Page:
“Metrowest’s philosophy has always been safety comes first,” Ms. Noach, the director of the JCC’s marketing and communications department, said. “Everything from PPG, to signage, to separate entries, drop-offs, pick-ups, digital screening, and temperature checks are part of our daily routine for all who enter. We have thought through the most logical ways to ensure that our members and community may arrive at our JCC buildings as expediently as possible. We start with clear signage and instructions, informing and reminding each person that we are a community and each of us has both personal and communal responsibility for our health and well-being. Kol aravim zeh bah zeh, every Jew must take care of each other, is a well-known proverb.
“We are one JCC community made up of micro communities, each of which is in turn made up of caring, loving individuals who make us the special place we are,” she continued. “The JCC’s responsiveness to the ever-changing dynamics of covid are coordinated by one individual and communicated as soon as possible to our staff and community as needed. Transparency is a hallmark of effective community dynamics, which we do our best to practice.”
Before my meeting with Ms. Gottfried, I had to complete an online health screener that was valid only for the day of my visit. It asked about possible symptoms, contacts, and travel. I was instructed to use the south parking lot instead of multideck garage, for both security and logistical reasons, as part of that structure was being repurposed with heaters. When I entered the building, a security representative checked my phone to insure that the screener date showed the right day. Then I stepped in front of a thermal monitor for a temperature reading. Masking and distancing were strictly enforced.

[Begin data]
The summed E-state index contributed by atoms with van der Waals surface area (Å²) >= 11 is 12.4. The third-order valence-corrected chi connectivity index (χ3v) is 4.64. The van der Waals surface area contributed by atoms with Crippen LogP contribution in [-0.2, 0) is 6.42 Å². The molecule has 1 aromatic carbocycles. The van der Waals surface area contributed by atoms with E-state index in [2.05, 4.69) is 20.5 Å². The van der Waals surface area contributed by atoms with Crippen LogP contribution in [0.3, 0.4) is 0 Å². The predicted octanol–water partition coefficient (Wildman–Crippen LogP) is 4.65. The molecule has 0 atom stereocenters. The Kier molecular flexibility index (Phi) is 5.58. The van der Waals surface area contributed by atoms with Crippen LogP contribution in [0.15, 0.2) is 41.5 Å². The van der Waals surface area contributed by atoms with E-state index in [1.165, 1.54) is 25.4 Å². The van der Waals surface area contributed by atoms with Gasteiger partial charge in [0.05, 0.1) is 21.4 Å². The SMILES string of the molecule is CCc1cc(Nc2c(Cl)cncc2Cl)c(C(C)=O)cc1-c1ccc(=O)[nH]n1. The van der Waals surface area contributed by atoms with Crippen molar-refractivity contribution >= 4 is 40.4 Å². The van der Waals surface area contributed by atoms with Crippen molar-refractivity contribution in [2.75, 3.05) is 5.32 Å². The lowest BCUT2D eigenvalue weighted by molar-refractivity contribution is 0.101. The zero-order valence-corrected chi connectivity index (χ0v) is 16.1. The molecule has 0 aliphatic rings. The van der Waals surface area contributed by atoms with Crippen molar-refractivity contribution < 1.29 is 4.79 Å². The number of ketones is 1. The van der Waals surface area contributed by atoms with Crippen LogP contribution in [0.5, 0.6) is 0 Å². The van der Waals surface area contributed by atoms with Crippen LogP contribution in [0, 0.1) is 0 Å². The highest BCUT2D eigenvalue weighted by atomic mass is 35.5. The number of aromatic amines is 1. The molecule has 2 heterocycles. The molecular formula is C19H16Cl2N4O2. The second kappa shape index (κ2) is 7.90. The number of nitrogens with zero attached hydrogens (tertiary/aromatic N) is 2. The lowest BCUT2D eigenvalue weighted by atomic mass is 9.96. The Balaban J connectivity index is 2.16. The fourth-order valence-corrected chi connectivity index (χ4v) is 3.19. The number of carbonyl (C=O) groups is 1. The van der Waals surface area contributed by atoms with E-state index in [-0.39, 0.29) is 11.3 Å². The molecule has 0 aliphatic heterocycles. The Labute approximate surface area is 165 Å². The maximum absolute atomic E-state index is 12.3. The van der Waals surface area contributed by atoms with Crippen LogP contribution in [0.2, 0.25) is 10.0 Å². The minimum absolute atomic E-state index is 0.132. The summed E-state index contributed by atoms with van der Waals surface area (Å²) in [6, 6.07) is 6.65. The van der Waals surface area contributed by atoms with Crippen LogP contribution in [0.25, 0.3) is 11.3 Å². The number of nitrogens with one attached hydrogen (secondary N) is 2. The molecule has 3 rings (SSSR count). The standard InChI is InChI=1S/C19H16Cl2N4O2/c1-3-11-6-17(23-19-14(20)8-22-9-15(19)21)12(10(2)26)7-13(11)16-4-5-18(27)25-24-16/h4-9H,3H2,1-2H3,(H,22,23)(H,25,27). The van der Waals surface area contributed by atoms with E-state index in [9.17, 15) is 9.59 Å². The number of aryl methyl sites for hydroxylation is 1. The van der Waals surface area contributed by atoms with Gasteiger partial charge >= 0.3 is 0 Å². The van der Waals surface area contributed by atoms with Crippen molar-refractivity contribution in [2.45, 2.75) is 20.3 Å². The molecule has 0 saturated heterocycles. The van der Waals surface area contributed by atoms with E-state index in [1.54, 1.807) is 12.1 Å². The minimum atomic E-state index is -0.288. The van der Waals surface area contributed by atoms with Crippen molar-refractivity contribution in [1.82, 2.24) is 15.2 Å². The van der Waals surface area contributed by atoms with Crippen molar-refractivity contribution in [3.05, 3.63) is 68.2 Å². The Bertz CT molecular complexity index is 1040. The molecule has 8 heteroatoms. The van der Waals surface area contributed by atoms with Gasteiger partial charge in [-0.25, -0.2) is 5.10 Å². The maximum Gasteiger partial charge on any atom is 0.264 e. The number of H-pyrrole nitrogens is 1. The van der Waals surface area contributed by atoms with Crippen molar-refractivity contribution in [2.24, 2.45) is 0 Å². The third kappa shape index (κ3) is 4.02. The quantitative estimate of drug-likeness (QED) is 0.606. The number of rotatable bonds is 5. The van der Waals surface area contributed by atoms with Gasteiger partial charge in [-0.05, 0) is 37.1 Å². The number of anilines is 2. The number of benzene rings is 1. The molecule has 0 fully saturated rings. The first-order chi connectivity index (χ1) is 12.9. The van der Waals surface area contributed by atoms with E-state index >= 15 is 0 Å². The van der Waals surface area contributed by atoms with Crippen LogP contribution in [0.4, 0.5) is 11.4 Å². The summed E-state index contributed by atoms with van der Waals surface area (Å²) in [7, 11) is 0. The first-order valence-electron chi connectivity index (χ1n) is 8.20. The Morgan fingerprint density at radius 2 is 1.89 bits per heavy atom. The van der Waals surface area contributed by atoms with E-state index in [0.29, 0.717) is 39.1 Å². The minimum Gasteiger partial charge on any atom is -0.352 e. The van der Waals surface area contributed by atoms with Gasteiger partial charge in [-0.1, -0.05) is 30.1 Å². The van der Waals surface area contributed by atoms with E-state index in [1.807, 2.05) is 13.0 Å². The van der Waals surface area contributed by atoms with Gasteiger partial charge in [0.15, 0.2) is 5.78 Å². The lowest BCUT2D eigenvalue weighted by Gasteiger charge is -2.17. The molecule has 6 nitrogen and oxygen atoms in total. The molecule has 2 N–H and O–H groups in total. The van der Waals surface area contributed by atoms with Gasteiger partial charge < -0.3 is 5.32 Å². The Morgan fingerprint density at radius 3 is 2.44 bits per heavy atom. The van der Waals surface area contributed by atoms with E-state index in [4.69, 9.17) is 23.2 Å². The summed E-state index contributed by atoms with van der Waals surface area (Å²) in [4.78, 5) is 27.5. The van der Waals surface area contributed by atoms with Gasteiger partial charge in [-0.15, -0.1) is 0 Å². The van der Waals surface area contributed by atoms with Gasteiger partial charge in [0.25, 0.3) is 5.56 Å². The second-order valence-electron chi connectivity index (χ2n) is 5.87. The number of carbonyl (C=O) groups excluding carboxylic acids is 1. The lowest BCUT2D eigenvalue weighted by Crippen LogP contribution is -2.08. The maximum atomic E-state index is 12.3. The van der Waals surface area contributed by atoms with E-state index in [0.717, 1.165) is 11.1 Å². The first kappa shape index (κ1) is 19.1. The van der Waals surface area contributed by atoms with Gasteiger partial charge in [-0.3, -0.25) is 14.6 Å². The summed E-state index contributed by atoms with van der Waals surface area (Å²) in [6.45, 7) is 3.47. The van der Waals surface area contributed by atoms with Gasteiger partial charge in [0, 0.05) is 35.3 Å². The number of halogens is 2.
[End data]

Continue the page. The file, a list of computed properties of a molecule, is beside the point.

Ms. Gottfried greeted me and smiled (behind a mask, of course) when I told her that she was affectionately known as the czar of covid initiatives. She earned those stripes last summer as director of the JCC’s Camp Deeny Riback in Flanders, where not one day camper tested positive for the virus. As we began the walk-through, I was struck by how gleaming and fresh the complex seemed. After talking about deep, constant cleanings and a new air filtration system, Ms. Gottfried showed me the lobby café, with only one chair per table, and pointed to an upstairs area under renovation for displays of Judaica and artifacts.
Although I had visited primarily to inspect the fitness facilities (spotless, spaced machines with green and red tags, a well ventilated, cheerful workout area operating strictly by appointment with a limit of 25 at a time during morning and afternoon hours, and, joy of joys, the track accessible just ahead of the cold weather), I quickly realized that the JCC was earnest about being open for business and operating creatively to serve its various constituencies. When I asked about the unique vulnerabilities of seniors, Ms. Gottfried assured me that they “hadn’t missed a beat since March,” and reeled off the roster of programs tailored to the elderly.
“We provided myriad services to seniors prior to the outbreak of covid,” she said. “We ran Kosher Meals on Wheels; a four-day-a-week senior center (discussion groups, classes, lectures, exercise, films, and entertainment) with a kosher subsidized lunch for independent adults; a three-day-a-week supervised respite and dementia program; open games of mahjong, canasta, and bridge; a separate program for women’s fitness members (Women in Sync); the New Jersey Jewish Film Festival; Life Long Learning lectures; concerts in our Levin Theater; and day trips and overnight trips to domestic locations such as New Orleans and New Mexico, as well as international trips to Israel, Cuba, and South Africa, all out of our West Orange headquarters. Our adult department also staffed and supervised satellite senior centers in the Whippany Federation building and at various synagogues in Morris and Essex Counties.